Mutants and a superpower used by a University of Wyoming molecular biologist led to discovering certain genes implicated in cancer, genetic diseases and birth defects can serve as traffic cops directing complex transportation superhighways inside cells.
This discovery by scientists working in the laboratory of David Fay in the Department of Molecular Biology led to his lab receiving a $2.7 million, five-year grant from the National Institutes of Health (NIH).
“As it turned out, I probably got the grant by the skin of my teeth,” said Fay. “It tends to be a very competitive process.”
Fay, a professor, is also associate director of the Wyoming IDeA Networks for Biomedical Research Excellence grant. The $17.5 million NIH award broadly funds biomedical research and training at UW and throughout Wyoming.
Grant funding success
Fay is not alone bringing research dollars to the university among the professors in the department.
“I don’t think a lot of people realize our department’s something of a powerhouse when it comes to bringing in ultra-competitive outside funding,” said Fay.
Several members of the department have hit the grant jackpot since the first of the year. Associate professor Dan Levy was awarded a $1.7 million, five-year from the NIH to study how cells control the size of the nucleus, and associate professor Jay Gatlin was recently notified of a $1.2 million, four-year award from the NIH to study how cells distribute their chromosomes during cell division.
Others in the department have secured multiple grants, including professor Don Jarvis, whose six external grants fund a diverse array of projects ranging from HIV research to therapeutic protein production. The funding portfolios of Jarvis and associate professor Grant Bowman include monies to support local biotech companies started while at UW.
All 11 research-active faculty in the department are externally supported, including its assistant professors.
Department head Peter Thorsness credits the culture of the department in helping attract the high level of talent.
“I expect the individual talent possessed by each of our faculty members would allow them to be successful in most places, but the supportive atmosphere in the department is not to be undervalued,” he said. “One key is that the department is committed to hiring new faculty that are better than we perceive ourselves to be. We have really bought in to the aphorism ‘a rising tide lifts all boats’.”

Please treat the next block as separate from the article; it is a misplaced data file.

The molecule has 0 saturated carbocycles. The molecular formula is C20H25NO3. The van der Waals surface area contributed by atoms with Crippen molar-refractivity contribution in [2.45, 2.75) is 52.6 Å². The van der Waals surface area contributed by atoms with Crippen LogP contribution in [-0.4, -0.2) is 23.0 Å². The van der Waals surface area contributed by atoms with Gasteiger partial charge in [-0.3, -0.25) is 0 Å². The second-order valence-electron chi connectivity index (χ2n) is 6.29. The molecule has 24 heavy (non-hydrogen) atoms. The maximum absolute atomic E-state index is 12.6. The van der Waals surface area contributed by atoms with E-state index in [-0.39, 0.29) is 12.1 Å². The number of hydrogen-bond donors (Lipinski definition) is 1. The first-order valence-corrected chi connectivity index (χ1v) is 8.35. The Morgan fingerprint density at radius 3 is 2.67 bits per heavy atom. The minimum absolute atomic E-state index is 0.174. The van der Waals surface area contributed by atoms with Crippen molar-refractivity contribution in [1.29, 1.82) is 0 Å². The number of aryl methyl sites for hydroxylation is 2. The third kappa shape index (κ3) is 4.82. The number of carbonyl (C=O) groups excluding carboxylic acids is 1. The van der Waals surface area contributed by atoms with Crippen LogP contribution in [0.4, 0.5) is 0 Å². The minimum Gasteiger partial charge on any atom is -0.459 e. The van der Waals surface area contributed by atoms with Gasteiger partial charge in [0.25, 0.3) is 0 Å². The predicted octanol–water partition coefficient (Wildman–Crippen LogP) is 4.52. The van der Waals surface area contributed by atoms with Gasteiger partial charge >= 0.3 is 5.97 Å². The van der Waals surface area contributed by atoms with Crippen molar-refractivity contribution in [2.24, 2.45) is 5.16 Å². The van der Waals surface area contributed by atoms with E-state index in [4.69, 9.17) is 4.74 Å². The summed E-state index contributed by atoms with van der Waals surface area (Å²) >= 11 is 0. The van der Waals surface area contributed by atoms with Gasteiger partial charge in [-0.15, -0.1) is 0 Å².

Same genes, humans and nematodes
The Fay lab, which started at UW in 2001, uses nematodes – tiny roundworms – to analyze gene functions conserved across many species, including humans. This “basic” scientific research relies on organisms that, although perhaps less complex than mammals, carry out many of the same fundamental processes at the cellular level and have advantages researchers can use in the lab, said Fay.
“The beautiful thing about basic scientific research,” he said, “is that you can never really know at the beginning how your work will play out or the ways in which it might become relevant to human biology and disease.”
Fay and the scientists in his lab were studying a process common to the growth of many worms and insects — molting. As tiny larva develop into an adult, a growing worm needs to trade in its old skin for a larger, roomier new skin.
A new skin has to be synthesized underneath the old one and then the old one must be rapidly shed. The timing is tricky, as are the underlying mechanics of the process, said Fay.
To better understand molting, Fay enlisted the help of defective mutant worms unable to molt and then flexed what he calls a geneticist’s superpower.
Most scientists work with an hypothesis, a testable proposed explanation based on limited evidence and a starting point for more investigation.
“As molecular geneticists, we get to ask, ‘How does this work?’ and then let the organism tell us,” said Fay.
Researchers found several genes critical for the bulk movement of proteins and lipids inside cells by tinkering with those important for molting. These proteins and lipids are important building blocks – for the skin of the worm and for other structures, he said.
“The inside of a cell is a ridiculously complex set of highways but without obvious medians and guardrails,” Fay said.
Act as cellular traffic cops
During molting, molecules are constantly being sent outside the cell or being brought back in to be recycled. Fay’s research indicates some of the genes critical to molting act as very busy traffic cops directing what goes where and when. And the genes discovered in worms have correlates in humans, where they carry out many of the same functions.
Prior to these studies in worms, these disease-associated genes had not been known to have a crucial function in cell trafficking.
“We were skeptics ourselves, and it wasn’t until the last few years that we really started to believe what our data were telling us,” said Fay.
He said a particularly convincing experiment was taking human versions of the worm genes and showing that, when placed in the molting-defective worms, they could fully substitute for the missing worm genes; the worms molted just fine.
Fay is now collaborating with several groups outside UW to examine the trafficking functions of these genes in human and rodent cells, where they are looking for additional parallels. He said he is looking forward to seeing where the worms take him and his research group over the next five years.
Despite the current pandemic situation, “The energy and enthusiasm in the department these days is great, and work continues to get done,” said Fay.
More about Fay’s laboratory and research is at http://bit.ly/david-fay-lab.